Even mundane details show his power. To process the vast mountains of documents, the commission has 50 document scanners. There are only 20 other scanners in all the rest of the Iraqi government.
Oops. Imagine all that–and an Iranian agent, too.
If you think it’s nasty and complicated now, wait til Ahmad gets through with it. He can make such an unholy mess out of Iraq that it will make the situation in Israel look like a Memorial Day picnic by comparison.
My god, what these naive, fantasy-driven birdbrains have done to us. It just goes to show you should never let your idiot children have the keys to your car. It’ll wind up wrapped around a tree and they’ll swear they don’t have any idea how it got there. And they’ll be telling the truth.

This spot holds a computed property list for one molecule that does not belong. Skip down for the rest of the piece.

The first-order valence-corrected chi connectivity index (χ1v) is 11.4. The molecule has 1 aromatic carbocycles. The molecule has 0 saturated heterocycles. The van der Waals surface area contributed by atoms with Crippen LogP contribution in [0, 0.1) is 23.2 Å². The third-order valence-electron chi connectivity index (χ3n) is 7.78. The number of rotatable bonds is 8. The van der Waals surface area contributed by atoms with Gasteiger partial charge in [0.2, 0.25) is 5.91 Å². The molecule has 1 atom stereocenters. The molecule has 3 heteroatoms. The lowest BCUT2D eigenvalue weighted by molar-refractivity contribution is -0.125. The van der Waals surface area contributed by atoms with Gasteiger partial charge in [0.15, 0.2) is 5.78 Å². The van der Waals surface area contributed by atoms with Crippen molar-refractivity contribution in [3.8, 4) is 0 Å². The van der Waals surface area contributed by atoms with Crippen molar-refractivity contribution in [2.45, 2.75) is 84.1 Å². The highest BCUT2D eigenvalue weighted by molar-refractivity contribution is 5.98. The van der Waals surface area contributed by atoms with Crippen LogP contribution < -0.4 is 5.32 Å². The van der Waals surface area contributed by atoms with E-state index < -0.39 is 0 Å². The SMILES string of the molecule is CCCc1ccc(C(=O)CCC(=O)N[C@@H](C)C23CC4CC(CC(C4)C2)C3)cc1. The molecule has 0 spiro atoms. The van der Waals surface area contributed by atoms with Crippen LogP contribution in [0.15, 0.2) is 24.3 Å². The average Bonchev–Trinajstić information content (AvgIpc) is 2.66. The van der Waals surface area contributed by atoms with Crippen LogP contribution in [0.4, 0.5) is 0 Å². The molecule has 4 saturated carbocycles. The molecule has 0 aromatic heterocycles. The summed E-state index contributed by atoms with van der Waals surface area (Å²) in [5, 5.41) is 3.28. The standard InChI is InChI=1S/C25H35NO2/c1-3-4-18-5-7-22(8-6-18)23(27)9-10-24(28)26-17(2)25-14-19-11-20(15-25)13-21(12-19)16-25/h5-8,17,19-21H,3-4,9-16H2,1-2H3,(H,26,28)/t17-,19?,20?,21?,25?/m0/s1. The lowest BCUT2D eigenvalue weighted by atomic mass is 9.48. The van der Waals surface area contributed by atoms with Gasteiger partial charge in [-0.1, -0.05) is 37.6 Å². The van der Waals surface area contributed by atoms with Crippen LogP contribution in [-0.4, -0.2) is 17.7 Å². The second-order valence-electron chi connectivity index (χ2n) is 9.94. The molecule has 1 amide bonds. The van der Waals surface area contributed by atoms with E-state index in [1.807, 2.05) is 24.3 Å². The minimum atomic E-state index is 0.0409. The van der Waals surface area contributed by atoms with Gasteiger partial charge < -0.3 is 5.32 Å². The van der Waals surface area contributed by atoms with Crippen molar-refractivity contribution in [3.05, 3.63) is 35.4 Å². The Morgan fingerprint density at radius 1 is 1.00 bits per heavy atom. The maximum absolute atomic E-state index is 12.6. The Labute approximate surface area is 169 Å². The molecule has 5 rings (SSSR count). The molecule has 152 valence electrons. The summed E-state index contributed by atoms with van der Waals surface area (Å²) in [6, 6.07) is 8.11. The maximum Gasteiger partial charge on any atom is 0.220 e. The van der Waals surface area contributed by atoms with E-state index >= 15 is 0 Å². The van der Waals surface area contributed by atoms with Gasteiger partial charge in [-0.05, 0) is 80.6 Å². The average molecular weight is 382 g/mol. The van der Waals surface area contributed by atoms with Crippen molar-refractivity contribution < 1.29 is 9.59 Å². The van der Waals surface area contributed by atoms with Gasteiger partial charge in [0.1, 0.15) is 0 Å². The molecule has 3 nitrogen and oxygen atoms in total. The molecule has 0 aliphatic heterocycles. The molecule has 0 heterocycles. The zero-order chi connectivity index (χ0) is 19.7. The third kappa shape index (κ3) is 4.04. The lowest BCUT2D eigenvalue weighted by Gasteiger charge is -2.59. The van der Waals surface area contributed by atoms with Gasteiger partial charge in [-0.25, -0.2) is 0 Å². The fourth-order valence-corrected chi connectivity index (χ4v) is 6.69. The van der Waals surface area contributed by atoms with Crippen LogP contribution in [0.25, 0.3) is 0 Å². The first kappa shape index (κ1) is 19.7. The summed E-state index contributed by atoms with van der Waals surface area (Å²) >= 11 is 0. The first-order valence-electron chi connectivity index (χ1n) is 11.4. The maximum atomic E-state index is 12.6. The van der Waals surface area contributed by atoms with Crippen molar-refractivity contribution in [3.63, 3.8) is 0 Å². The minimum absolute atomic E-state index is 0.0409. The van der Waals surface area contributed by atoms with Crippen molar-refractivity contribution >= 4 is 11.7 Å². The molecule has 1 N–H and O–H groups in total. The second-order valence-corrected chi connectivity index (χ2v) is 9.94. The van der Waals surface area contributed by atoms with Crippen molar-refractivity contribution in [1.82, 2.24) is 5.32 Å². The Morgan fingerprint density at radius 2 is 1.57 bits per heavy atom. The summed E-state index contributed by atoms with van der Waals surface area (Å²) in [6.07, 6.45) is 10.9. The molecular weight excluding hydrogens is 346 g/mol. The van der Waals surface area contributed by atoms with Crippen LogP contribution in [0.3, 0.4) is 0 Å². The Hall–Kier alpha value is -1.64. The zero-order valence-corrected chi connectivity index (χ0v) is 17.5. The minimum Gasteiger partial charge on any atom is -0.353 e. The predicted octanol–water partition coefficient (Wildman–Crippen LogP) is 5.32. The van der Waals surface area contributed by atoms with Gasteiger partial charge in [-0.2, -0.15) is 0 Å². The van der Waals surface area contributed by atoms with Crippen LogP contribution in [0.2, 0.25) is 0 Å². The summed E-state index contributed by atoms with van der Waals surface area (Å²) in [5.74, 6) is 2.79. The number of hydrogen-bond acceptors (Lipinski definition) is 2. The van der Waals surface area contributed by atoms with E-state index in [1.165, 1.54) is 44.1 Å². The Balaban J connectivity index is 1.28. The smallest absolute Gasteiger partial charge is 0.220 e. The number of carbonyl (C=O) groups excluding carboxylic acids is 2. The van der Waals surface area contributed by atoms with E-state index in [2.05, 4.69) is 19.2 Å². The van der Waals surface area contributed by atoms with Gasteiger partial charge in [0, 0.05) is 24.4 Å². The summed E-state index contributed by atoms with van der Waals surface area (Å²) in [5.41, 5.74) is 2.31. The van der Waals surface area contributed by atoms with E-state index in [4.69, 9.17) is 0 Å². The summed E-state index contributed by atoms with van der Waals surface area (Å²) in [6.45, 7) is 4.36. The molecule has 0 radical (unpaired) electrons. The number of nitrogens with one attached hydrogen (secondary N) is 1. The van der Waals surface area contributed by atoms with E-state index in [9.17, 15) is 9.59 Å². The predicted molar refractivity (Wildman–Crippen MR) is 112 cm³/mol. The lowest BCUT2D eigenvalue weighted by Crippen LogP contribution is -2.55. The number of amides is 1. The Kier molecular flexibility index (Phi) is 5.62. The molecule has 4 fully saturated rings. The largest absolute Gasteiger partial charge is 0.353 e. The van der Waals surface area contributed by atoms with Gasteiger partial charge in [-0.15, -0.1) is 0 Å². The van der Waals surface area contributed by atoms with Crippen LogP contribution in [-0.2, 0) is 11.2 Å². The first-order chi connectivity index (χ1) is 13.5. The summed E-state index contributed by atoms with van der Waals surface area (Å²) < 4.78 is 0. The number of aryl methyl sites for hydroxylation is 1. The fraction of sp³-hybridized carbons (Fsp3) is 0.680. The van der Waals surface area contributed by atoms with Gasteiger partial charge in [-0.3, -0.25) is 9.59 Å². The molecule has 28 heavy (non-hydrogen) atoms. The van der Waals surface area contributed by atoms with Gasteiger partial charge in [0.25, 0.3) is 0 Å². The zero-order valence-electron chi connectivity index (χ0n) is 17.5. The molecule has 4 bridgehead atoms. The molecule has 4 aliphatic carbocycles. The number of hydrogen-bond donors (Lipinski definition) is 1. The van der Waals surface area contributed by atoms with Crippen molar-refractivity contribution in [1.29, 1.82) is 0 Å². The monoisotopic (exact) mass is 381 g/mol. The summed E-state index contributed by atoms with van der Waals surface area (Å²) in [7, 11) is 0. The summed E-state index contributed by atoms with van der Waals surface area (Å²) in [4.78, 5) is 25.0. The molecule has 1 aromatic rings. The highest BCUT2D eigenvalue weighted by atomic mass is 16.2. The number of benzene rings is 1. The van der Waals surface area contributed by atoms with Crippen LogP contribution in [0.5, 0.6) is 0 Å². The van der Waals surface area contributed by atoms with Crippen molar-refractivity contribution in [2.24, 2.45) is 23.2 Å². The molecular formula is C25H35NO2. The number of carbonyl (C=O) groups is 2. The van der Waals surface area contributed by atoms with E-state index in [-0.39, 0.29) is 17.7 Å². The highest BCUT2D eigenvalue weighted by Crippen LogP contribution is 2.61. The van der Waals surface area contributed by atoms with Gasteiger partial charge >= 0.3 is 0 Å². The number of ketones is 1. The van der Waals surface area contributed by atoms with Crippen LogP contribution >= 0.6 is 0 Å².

Tom Engelhardt on Junior’s poll-dip and Kerry’s poll-stasis:
[D]espite the multimillions spent [already by the Bush Campaign] and the copious images pixeled onto TV screens, the President’s poll numbers kept dropping, not in relation to Senator Kerry but in relation to himself. He was, it seemed, battling his own past self, and somehow he was losing.
Over at FTT we’ve been talking about the war the rich have been using the GOP to wage on the poor but a new report from a non-partisan think-tank, The Drum Major Institute, makes it clear that, having pretty much done us in, they’re now beginning to zero in on the middle-class. In the report, titled ‘Middle-Class 2003: How Congress Voted’, the Executive Summary notes–